Americans love the idea of a silver bullet to "fix" them. The new wonder drugs for diabetes are supposed to turn off the munchie mechanism. Whatever happened to exercise and small portions? Thus with psychiatry. Why are so many children hyperactive? Is it environmental pollutants? TV? Lack of exercise and creative play? Immunizations? We don't know, but we'll spend a hell of alot of money to medicate these kids so they don't act out in class, but we won't spend a fraction on seeking the cause of the hyperactivity. We're pill-happy,and we often forget there's a real person on the other side of the consulting room.

8:47 PM  
Anonymous Anonymous said...


Have you seen the new French flic "Psy ou charlatan"? They don't make them that way anymore...

1:23 AM  
Anonymous Anonymous said...

It is good to find others contemplating the same things. I keep telling my colleagues that mind and spirit are getting lost in the focus on brain.

4:51 AM  
Anonymous Anonymous said...

As a child psychologist for the past 25 years, I think Dr. Andreasen is correct in her view that we sometimes over focus on biological explanations of psychiatric disorders, missing the complicated contributions of the unique life story of each individual.

Scientists who have researched the multiple of causes psychiatric disorders have learned much over the past fifty years about people's brains and minds. Yet, we still have no idea about how the brain produces the mind, or how consciousness flows from brain tissue. This brain-mind knowledge gap is a serious barrier to fully understanding mental problems.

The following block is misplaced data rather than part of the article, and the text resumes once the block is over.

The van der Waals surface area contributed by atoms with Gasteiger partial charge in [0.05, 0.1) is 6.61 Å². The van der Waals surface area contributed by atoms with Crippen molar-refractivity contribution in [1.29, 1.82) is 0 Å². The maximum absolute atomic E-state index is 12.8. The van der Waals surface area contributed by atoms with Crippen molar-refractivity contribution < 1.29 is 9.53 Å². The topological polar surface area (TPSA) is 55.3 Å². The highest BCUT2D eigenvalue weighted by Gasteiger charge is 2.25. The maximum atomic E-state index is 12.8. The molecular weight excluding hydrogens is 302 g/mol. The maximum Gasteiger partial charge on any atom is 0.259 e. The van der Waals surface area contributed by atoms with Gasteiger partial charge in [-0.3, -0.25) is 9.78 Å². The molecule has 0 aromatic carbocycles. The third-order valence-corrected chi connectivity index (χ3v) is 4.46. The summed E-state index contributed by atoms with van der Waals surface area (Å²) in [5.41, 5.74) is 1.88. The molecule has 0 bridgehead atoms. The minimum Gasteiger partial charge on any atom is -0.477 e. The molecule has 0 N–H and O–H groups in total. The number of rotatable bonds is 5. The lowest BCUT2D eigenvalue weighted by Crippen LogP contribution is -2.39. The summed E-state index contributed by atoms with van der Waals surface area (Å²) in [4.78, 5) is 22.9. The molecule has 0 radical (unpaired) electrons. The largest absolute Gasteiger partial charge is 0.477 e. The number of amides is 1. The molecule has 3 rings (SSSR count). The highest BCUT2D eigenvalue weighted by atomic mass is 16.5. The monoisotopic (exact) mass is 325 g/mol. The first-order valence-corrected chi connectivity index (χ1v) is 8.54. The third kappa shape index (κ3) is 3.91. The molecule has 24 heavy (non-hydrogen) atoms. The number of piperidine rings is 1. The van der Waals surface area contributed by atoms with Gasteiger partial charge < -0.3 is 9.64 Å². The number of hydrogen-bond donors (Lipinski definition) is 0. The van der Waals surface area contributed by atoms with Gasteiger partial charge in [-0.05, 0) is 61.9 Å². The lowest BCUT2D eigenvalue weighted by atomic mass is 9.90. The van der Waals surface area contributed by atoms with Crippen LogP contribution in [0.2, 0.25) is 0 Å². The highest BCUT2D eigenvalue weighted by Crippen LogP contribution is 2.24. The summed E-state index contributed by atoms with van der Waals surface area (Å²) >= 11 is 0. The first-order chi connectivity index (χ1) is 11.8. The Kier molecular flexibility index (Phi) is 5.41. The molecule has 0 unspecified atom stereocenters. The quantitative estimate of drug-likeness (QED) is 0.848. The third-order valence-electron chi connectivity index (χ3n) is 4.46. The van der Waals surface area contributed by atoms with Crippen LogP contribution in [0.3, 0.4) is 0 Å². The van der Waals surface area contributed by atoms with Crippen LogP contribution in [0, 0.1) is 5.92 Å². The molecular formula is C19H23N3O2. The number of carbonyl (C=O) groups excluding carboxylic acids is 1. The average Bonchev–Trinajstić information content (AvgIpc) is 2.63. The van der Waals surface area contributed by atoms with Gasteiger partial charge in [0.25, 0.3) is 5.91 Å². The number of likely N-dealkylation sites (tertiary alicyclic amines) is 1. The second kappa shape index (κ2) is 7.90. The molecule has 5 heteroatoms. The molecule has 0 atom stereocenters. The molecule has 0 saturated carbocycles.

We do know - and are learning more - that some people suffer from diseases --- depression, bipolar disorders, anxieties, schizophrenia, autism, attention deficit disorder --- and sometimes medicine for these diseases along with compassionate understanding and care saves the mental and physical lives of many.

I have witnessed many children and adolescents who have benefited from psychiatric medications and many who have benefited from psychological counseling.
Medicines sometimes help to repair a person's "hard drive." Psychological counseling often does much to repair a person's software --- revising self-image, and providing lessons in living a productive life.

Most people who have psychiatric difficulties never seek help. And many of those who seek help do not get the proper treatment.

We still need to reduce the stigma of psychiatric problems. People are suspicious of psychiatric problems that are both intangible and real.

Perhaps when there are reliable biological measures of these disorders, more people will take advantage of available treatments.

On a related note, I recommend Dr. Andreasen's new book "Creativity and the Brain"

7:53 PM  
Blogger DrDiSaia said...

It seems that these are problems with modern medicine in general. Everybody wants a "quick fix." The docs are trying to get to the next patient and the patients want to not need to come back to the office. A problem with many psychotropics is that once started there is rarely a plan to stop them. And the drug industry couldn't be happier.

9:56 PM  
Blogger Grace O'Malley said...

Great blog! Especially enjoyed this discussion and will be sure to check back. Keep up the good work.

10:13 PM  
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8:58 AM